Does not significantly improve performance in most cases

o
Useful for CPU
-
intensive operations such as signal processing

o
The Android framework provides two ways to access C/C++ code


The Java Native Interface (
JNI
)


The
NativeActivity

class to interact with Services & Content Providers


Google App Inventor

o
For Novice programmers, who want to create Android applications

o
Created by Google, maintained by MIT

o
Apps created by drag
-
and
-
dropping visual objects

Second Presentation

Pick one of the following (or another if approved)

1.
Describe how they work

2.
Create a short demo if possible


Possible Selections


Google App Inventor


Native Development Kit


Android features not discussed in class

(Examples: Web View, Media
Frameworks, OPENGL for 2D/3D Animation, Telephony, Location
-
based
Services, Networks, Using Sensors, Home Screen Widgets and Live
wallpaper, NFC, Web View


Manufacturer specific development kits


Google’s stand alone API recently released

Mobile Development
Considerations


User Priorities:
1.

Phone, 2. Text messaging, 3. Camera, 4. MP3 Player, 5.
Other useful things like Google Maps, Browsing, Facebook, and applications.



Never interrupt a user activity, instead use the led notification light,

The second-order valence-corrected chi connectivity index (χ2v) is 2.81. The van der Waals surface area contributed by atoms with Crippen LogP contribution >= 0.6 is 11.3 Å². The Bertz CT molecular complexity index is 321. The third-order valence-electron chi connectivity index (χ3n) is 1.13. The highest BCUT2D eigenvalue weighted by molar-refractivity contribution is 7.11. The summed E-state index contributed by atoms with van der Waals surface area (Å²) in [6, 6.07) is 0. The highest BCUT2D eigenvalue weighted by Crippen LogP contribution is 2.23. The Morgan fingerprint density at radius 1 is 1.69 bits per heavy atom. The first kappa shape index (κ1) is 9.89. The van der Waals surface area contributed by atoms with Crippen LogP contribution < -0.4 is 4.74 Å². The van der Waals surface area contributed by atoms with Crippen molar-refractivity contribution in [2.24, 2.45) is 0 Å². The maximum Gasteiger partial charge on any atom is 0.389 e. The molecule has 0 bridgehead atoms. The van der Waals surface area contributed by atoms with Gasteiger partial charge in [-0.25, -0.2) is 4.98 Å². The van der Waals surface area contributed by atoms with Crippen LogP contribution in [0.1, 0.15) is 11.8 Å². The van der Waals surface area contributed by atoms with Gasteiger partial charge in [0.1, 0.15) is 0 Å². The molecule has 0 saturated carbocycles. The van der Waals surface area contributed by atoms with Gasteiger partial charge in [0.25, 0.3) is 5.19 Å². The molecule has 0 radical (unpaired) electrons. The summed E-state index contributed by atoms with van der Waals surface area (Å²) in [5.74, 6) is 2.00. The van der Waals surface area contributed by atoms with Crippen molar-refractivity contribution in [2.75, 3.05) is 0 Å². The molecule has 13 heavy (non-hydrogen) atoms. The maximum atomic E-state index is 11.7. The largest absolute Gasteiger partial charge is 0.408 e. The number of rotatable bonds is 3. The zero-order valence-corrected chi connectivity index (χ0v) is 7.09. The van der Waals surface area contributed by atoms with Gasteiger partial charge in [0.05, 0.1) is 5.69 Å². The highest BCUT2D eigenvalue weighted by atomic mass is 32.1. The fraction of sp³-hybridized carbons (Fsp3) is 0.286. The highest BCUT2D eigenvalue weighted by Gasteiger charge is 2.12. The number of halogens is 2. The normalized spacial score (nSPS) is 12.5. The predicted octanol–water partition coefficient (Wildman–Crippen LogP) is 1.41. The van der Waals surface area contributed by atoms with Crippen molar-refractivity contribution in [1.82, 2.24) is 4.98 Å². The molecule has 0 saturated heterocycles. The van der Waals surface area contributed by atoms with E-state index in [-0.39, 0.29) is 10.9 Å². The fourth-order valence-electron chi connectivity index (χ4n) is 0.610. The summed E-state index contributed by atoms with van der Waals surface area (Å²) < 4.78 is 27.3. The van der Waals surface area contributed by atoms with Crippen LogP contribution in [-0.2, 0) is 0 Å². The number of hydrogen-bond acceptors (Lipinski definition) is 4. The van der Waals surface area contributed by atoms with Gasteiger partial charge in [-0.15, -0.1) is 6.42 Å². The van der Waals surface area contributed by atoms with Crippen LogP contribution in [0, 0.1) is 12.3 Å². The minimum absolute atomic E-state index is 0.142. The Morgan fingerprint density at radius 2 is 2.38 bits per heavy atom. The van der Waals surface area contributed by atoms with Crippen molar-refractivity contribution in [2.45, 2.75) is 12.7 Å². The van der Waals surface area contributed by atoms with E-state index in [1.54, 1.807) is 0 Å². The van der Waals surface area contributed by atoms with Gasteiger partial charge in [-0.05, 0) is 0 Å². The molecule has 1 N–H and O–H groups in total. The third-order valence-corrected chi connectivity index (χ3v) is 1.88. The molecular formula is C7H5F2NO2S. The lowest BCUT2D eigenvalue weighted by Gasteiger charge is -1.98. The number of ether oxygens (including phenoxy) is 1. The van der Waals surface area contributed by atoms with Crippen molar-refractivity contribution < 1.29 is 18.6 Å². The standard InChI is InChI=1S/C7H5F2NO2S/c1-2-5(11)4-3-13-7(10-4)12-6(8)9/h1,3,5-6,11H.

vibration, message bar, or ringtones


Always be polite


Applications should be intuitive, easy to use, and conform to standards



Limited battery life:
Detect when the battery is not charging and
avoid compute
-
bound operations if this is the case.



Life cycle:
Applications do not control when they start or end.
Seamlessly respond to applications being paused and restarted

Considerations (cont.)


Messaging costs


Let users choose between high accuracy/fast/high cost
transmission and low accuracy/slow/low cost messaging


Consider frequency and times of updates and minimize the
amount of data transferred


Transfer at off
-
peak periods


Always respect user preferences


Limited processing power


Code should be as efficient as possible


Make use of background services and worker threads to
maximize responsiveness


Save and restore processing states

Additional Considerations


Limited persistent storage


Applications should cache data when possible


Manage data stores to remove unneeded data faithfully


Limited memory sizes


Minimize application size


Obfuscate code to minimization footprint and reduce reverse
engineering (Pro Guard Java class shrinker)


Intermittent or unreliable connections


Graceful degradation for seamless operation


Revert to limited operation or previously cached data


Varied screens


Different user interfaces other than buttons and text boxes


Detect orientation changes


Accommodate various display resolutions




Additional Considerations (cont.)


Consider the users that might use applications


Android devices are sold in hundreds of countries
having different languages spoken and different
cultures


People with disabilities need font size options or
audio interfaces


Be liberal with user preferences


Consider state
-
of
-
the
-
art device features


Utilize device features when they exist

Setting up the ADK

1.
MAC: Normally comes with Java preloaded

2.
Windows (Only the JDK, not the bundles):

a.
Download
:
www.oracle.com/technetwork/java/javase/downloads/index.html